BOISE — The Idaho Supreme Court has ruled unanimously that a state law regarding how motorists must display temporary registration permits in their vehicles is unconstitutionally vague — so it didn’t provide probable cause to pull over a North Idaho woman whose car was subsequently searched and she was arrested for drug possession.
Wednesday’s ruling means Samantha Nicole Cook’s 2016 felony conviction for possession of a controlled substance is overturned, and the case is remanded back down to the district court in Kootenai County, with instructions that Cook’s motion to suppress the seized evidence should have been granted.
The woman, who was represented in the appeal by the Deputy State Appellate Public Defender Jenny Swinford, was pulled over just after midnight when a sheriff’s deputy noticed her vehicle didn’t have either front or rear license plates. As the vehicle was slowing and pulling over, the officer noticed a piece of paper in the rear window of Cook’s car. It was a temporary registration permit, but the officer couldn’t read it because condensation from rain had collected on the window.
The registration was valid; the officer was able to read the temporary permit once he wiped the condensation off the outside of the window.
He questioned the driver, detected the smell of marijuana and searched the vehicle, finding heroin and methamphetamine. Cook was arrested and submitted a conditional guilty plea to felony possession of a controlled substance, methamphetamine, while she appealed over the search.
The Idaho law in question says that a temporary registration permit “shall be displayed at all times while the vehicle is being operated on the highways by posting the permit upon the windshield of each vehicle or in another prominent place, where it may be readily legible.”
The state argued that because the permit wasn’t “readily legible,” Cook had committed a traffic violation that warranted pulling her over. The state also argued at an earlier suppression hearing that Cook had driven over the fog line, but video of the stop didn’t support that.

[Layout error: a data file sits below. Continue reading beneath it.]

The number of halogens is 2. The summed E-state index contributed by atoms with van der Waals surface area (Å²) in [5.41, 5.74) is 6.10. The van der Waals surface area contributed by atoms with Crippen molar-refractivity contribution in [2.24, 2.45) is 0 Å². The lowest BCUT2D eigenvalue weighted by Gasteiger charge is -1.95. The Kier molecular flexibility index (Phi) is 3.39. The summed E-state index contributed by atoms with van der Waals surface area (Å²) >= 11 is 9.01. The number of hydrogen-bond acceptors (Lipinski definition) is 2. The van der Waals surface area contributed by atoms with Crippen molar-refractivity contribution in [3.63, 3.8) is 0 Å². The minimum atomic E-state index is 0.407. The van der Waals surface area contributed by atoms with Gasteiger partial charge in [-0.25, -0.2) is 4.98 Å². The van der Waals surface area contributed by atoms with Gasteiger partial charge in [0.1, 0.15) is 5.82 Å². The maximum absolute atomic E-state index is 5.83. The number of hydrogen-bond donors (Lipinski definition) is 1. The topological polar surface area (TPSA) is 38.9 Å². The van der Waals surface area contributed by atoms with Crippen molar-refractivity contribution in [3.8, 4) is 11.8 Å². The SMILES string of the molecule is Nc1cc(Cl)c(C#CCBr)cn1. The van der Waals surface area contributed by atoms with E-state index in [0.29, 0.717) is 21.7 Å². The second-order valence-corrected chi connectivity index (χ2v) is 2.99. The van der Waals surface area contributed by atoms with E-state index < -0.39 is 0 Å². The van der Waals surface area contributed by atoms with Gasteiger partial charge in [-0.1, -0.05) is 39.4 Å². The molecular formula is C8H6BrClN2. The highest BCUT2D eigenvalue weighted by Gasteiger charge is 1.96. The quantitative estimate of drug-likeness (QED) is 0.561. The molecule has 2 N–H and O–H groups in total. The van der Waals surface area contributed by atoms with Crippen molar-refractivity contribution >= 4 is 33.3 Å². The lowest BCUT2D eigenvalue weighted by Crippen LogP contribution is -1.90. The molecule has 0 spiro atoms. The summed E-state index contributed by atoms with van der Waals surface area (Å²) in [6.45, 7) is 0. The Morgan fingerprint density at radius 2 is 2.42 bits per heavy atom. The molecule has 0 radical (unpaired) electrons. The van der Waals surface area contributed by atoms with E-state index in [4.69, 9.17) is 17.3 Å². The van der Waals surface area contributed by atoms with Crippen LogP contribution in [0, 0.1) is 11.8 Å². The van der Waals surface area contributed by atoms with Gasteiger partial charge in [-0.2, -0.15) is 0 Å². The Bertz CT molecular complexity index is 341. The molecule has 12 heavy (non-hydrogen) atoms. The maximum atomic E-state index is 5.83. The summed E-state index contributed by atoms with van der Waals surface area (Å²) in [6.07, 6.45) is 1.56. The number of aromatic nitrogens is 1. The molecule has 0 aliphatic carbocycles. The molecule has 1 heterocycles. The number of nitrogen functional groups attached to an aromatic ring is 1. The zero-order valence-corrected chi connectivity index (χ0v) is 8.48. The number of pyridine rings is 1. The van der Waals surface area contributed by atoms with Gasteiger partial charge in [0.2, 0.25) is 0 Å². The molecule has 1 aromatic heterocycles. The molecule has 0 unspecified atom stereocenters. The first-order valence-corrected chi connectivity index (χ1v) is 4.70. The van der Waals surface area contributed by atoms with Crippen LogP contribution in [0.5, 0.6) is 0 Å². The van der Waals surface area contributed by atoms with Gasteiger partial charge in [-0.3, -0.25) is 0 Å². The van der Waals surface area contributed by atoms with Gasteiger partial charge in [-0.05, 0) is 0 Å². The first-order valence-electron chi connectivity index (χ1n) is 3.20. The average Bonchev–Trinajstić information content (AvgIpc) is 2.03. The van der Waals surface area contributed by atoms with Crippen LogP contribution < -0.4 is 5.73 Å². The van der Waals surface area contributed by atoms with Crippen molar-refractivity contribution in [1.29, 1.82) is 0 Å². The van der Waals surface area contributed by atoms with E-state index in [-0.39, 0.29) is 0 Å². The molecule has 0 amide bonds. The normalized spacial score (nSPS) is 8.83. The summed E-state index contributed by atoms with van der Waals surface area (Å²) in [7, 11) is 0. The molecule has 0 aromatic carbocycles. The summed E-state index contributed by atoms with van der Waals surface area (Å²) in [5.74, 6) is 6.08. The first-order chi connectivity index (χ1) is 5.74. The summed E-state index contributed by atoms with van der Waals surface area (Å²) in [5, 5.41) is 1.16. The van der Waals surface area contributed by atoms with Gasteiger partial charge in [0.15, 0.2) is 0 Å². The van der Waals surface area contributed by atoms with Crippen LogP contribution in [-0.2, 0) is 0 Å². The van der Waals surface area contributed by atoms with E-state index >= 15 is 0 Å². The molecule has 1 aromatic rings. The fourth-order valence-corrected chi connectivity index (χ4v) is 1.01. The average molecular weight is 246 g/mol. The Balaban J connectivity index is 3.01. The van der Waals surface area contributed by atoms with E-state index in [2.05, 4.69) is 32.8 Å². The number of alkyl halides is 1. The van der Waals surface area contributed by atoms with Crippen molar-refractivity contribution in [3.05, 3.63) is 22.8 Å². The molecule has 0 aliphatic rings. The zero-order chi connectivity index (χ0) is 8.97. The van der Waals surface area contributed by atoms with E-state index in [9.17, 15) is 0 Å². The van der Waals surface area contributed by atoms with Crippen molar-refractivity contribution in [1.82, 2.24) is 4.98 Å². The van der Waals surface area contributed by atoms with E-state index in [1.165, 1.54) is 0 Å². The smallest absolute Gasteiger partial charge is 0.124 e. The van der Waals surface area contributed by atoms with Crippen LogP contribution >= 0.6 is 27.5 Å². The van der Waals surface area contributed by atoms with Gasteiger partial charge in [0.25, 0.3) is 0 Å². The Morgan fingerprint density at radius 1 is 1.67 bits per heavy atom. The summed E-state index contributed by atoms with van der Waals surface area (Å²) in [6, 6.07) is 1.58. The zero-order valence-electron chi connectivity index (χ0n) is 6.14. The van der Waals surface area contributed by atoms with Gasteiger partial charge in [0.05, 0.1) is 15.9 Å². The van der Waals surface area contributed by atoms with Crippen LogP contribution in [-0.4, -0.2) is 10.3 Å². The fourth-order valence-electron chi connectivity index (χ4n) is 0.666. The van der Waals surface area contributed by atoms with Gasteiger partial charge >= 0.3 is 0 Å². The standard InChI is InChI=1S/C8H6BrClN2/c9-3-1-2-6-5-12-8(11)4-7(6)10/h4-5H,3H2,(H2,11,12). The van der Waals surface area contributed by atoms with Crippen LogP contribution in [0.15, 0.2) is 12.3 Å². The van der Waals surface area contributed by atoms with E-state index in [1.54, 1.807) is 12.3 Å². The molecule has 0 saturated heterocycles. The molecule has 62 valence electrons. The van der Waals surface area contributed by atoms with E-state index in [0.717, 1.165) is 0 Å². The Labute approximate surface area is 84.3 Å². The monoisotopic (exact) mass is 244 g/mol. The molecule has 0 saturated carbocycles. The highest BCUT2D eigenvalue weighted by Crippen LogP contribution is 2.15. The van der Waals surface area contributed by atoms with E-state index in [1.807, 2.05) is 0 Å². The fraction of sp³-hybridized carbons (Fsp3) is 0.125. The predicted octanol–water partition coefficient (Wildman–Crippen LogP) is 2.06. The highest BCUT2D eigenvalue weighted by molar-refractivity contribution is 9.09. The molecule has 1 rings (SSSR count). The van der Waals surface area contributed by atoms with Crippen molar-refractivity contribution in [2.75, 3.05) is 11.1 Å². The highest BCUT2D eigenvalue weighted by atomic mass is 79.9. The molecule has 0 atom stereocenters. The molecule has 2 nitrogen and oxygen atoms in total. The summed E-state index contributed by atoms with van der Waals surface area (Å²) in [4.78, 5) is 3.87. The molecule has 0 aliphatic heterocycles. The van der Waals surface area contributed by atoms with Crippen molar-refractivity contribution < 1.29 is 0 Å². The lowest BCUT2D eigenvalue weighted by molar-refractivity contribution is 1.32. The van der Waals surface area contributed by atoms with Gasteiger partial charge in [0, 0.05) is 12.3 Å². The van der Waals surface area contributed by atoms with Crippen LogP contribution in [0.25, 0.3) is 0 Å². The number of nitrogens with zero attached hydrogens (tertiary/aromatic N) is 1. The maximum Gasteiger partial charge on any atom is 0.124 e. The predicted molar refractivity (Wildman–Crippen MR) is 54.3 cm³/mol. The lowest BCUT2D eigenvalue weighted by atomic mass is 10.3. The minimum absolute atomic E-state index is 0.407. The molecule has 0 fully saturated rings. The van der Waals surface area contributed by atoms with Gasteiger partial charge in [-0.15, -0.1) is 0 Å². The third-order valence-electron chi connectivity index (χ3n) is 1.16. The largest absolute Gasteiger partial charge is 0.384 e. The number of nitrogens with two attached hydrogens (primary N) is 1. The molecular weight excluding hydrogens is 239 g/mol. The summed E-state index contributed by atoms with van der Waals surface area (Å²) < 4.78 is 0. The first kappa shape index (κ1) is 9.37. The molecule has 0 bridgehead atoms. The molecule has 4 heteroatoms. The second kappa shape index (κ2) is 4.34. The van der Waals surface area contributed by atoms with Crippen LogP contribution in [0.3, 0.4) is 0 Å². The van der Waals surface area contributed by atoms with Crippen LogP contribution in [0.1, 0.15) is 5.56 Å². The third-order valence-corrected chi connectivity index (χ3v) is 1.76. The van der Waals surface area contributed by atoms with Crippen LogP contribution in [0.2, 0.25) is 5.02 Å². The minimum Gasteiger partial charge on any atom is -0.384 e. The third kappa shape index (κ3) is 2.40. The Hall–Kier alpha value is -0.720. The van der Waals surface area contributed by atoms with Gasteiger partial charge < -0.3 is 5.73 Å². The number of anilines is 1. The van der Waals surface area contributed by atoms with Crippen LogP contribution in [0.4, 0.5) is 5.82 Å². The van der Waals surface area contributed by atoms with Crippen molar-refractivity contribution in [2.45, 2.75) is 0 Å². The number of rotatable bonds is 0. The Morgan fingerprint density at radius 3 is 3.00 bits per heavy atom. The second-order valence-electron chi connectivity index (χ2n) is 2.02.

Justice John Stegner, writing for the unanimous court, noted that the district court and the Idaho Court of Appeals rejected Cook’s motion to suppress, finding that while the permit was properly displayed, it wasn’t “readily legible.”
But, he wrote, “We hold that this statute is unconstitutionally vague, because it failed to inform Cook what she needed to do in order to comply with the statute.”
Unlike Idaho’s law on display of license plates, this particular law doesn’t say that the permit must “be in a place and position to be clearly visible, and shall be maintained free from foreign materials and in a condition to be clearly legible.”
Instead, Stegner wrote, the law “states that as long as the permit is posted where it ‘may be readily legible’ and remains there while the vehicle is operated on a highway, then the motorist has complied with the statute.”
He also noted that while the law requires the state Transportation Board to issue administrative rules to establish the form of temporary registration permits, it hasn’t done so.
Without more specific statutes and rules, Stegner wrote, “It is impossible for a person of ordinary intelligence to understand that she had not complied with the statute despite posting a valid permit where statutorily decreed.”
Chief Justice Roger Burdick and Justices Robyn Brody, Richard Bevan and Greg Moeller concurred in the decision.
The 2018 Crime in Idaho statistical report issued by the Idaho State Police suggested that traffic stops leading to drug possession arrests are among the fastest-growing types of crimes reported in Idaho; drug crimes were up 9.6% from 2017, with the vast majority of those involving possession or use of drugs, not sales. While residences were the most common place for all types of crimes to occur in Idaho, the most common place for drug crimes — a majority of them, at 56% — was on Idaho’s roads and highways. Just under 20% were at residences.
Idaho’s overall crime rate was the lowest in the West and the 6th lowest in the nation, according to the report, and dropped by 1.87 percent in 2018.